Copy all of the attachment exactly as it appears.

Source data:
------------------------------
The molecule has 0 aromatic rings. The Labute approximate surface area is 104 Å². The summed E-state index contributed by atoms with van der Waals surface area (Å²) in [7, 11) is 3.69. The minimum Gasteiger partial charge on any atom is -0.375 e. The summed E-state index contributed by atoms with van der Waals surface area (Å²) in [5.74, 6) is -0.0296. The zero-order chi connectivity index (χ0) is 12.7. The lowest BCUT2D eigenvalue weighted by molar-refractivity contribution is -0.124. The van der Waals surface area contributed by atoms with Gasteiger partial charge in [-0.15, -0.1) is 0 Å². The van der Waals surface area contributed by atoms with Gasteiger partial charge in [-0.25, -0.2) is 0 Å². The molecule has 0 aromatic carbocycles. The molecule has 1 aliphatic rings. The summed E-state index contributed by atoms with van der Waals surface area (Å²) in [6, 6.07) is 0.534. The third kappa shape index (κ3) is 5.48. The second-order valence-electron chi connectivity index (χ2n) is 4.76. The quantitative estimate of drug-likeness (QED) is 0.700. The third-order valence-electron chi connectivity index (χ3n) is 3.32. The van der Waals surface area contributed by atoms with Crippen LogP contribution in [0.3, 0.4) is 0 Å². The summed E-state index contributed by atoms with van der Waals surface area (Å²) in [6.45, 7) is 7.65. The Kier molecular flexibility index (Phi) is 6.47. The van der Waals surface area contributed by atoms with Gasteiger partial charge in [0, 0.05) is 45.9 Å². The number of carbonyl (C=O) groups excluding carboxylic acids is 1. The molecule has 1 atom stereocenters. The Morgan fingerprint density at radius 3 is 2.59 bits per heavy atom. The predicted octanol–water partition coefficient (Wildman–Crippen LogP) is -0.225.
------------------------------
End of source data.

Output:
The molecule has 0 aromatic rings. The Labute approximate surface area is 104 Å². The summed E-state index contributed by atoms with van der Waals surface area (Å²) in [7, 11) is 3.69. The minimum Gasteiger partial charge on any atom is -0.375 e. The summed E-state index contributed by atoms with van der Waals surface area (Å²) in [5.74, 6) is -0.0296. The zero-order chi connectivity index (χ0) is 12.7. The lowest BCUT2D eigenvalue weighted by molar-refractivity contribution is -0.124. The van der Waals surface area contributed by atoms with Gasteiger partial charge in [-0.15, -0.1) is 0 Å². The van der Waals surface area contributed by atoms with Gasteiger partial charge in [-0.25, -0.2) is 0 Å². The molecule has 0 aromatic carbocycles. The molecule has 1 aliphatic rings. The summed E-state index contributed by atoms with van der Waals surface area (Å²) in [6, 6.07) is 0.534. The third kappa shape index (κ3) is 5.48. The second-order valence-electron chi connectivity index (χ2n) is 4.76. The quantitative estimate of drug-likeness (QED) is 0.700. The third-order valence-electron chi connectivity index (χ3n) is 3.32. The van der Waals surface area contributed by atoms with Crippen LogP contribution in [0.3, 0.4) is 0 Å². The summed E-state index contributed by atoms with van der Waals surface area (Å²) in [6.45, 7) is 7.65. The Kier molecular flexibility index (Phi) is 6.47. The van der Waals surface area contributed by atoms with Gasteiger partial charge in [0, 0.05) is 45.9 Å². The number of carbonyl (C=O) groups excluding carboxylic acids is 1. The molecule has 1 atom stereocenters. The Morgan fingerprint density at radius 3 is 2.59 bits per heavy atom. The predicted octanol–water partition coefficient (Wildman–Crippen LogP) is -0.225.